Among other works which are to be attributed to him, God has formed moral agents. Of all his various works, this is, in some respects, the greatest. He has formed angels; he has formed men. The mere fact that he has made them, which involves the additional fact of the relationship of cause and effect, in other words, of father and child, constitutes an alliance, which is both an alliance of morality and an alliance of the affections In other words, he is allied to them by duty and allied to them by love.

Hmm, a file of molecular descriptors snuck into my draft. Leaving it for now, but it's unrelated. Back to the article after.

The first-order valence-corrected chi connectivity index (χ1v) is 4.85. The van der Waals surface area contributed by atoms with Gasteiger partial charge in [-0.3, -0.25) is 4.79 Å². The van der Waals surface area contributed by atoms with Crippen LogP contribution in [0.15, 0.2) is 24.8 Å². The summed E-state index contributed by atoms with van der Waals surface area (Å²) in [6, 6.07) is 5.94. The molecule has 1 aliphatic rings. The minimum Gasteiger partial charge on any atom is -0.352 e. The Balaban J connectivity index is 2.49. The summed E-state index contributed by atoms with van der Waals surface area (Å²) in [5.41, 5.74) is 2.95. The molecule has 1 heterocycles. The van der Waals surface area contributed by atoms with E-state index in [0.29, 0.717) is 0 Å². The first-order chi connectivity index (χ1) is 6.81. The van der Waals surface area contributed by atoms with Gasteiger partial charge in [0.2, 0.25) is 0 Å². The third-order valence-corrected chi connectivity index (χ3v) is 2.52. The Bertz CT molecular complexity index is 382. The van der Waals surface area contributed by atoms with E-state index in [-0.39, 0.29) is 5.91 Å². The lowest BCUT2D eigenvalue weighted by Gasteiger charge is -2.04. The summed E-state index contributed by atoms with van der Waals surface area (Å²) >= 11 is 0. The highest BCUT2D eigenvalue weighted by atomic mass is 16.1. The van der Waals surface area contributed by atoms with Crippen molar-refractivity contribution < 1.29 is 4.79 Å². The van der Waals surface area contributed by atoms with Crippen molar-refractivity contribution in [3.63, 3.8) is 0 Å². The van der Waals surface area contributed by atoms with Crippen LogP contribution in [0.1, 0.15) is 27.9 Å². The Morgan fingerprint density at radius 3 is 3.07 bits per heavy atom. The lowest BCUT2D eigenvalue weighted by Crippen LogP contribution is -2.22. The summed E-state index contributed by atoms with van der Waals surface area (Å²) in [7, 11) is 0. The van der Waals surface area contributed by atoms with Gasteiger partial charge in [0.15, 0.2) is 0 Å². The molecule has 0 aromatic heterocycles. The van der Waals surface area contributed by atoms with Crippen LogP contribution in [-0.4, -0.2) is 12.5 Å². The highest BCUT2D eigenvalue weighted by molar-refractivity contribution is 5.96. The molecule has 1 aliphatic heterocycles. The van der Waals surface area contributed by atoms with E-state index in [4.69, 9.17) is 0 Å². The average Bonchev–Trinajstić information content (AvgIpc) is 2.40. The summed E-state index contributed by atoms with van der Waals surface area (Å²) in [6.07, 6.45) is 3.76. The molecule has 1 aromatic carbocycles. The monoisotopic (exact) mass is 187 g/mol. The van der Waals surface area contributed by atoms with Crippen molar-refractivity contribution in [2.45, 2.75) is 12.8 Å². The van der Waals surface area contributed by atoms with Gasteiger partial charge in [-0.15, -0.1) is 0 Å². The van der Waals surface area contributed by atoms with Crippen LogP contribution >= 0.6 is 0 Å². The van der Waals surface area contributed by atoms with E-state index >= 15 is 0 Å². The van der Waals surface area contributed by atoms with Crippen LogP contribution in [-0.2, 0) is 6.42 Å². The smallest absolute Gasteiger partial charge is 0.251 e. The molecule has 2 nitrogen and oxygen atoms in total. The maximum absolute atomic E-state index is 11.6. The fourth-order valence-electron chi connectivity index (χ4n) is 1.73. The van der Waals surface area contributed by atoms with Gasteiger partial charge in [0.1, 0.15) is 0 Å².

If God is a good and holy being, it is not possible for him to create a being or beings susceptible of happiness, without making provision for their happiness, and without rejoicing in their happiness. To be indifferent to and not to rejoice in the happiness of his creatures, would be the characteristic of an evil and not of a good being. But no moral being which God has created can be truly and permanently happy without loving God and all other beings as God would have them love; in other words, without being holy. We come, then, to the conclusion, that another and very great source of God’s happiness is the contemplation of the holiness and happiness of his creatures. If they are holy, they cannot be otherwise than happy; and if they are happy, God must be happy in them.
— edited from A Treatise on Divine Union (1851) Part 7, Chapter 12.